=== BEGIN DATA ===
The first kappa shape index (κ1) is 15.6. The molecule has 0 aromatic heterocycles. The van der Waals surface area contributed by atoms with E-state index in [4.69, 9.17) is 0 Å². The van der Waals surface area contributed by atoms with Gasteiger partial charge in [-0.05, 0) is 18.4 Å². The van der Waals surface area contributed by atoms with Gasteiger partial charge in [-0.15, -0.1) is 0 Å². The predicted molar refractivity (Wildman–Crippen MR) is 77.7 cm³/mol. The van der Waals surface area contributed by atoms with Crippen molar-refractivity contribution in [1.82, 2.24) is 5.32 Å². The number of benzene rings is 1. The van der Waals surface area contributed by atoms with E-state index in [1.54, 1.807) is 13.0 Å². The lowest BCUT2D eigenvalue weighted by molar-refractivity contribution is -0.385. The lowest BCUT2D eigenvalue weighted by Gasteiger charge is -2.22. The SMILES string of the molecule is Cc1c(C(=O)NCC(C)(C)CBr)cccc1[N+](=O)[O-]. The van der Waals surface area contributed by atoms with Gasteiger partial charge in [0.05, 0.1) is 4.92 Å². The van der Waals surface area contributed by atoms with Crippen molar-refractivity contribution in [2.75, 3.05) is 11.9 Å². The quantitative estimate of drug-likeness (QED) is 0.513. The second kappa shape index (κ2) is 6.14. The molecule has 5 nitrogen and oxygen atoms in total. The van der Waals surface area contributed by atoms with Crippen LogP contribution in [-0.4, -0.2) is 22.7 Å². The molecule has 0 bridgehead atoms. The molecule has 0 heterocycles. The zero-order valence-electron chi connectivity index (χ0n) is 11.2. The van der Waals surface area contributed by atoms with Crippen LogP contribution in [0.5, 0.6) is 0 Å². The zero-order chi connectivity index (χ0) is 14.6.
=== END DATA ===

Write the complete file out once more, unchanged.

The first kappa shape index (κ1) is 15.6. The molecule has 0 aromatic heterocycles. The van der Waals surface area contributed by atoms with E-state index in [4.69, 9.17) is 0 Å². The van der Waals surface area contributed by atoms with Gasteiger partial charge in [-0.05, 0) is 18.4 Å². The van der Waals surface area contributed by atoms with Gasteiger partial charge in [-0.15, -0.1) is 0 Å². The predicted molar refractivity (Wildman–Crippen MR) is 77.7 cm³/mol. The van der Waals surface area contributed by atoms with Crippen molar-refractivity contribution in [1.82, 2.24) is 5.32 Å². The number of benzene rings is 1. The van der Waals surface area contributed by atoms with E-state index in [1.54, 1.807) is 13.0 Å². The lowest BCUT2D eigenvalue weighted by molar-refractivity contribution is -0.385. The lowest BCUT2D eigenvalue weighted by Gasteiger charge is -2.22. The SMILES string of the molecule is Cc1c(C(=O)NCC(C)(C)CBr)cccc1[N+](=O)[O-]. The van der Waals surface area contributed by atoms with Gasteiger partial charge in [0.05, 0.1) is 4.92 Å². The van der Waals surface area contributed by atoms with Crippen molar-refractivity contribution in [2.75, 3.05) is 11.9 Å². The quantitative estimate of drug-likeness (QED) is 0.513. The second kappa shape index (κ2) is 6.14. The molecule has 5 nitrogen and oxygen atoms in total. The van der Waals surface area contributed by atoms with Crippen LogP contribution in [-0.4, -0.2) is 22.7 Å². The molecule has 0 bridgehead atoms. The molecule has 0 heterocycles. The zero-order valence-electron chi connectivity index (χ0n) is 11.2. The van der Waals surface area contributed by atoms with Crippen LogP contribution in [0.5, 0.6) is 0 Å². The zero-order chi connectivity index (χ0) is 14.6.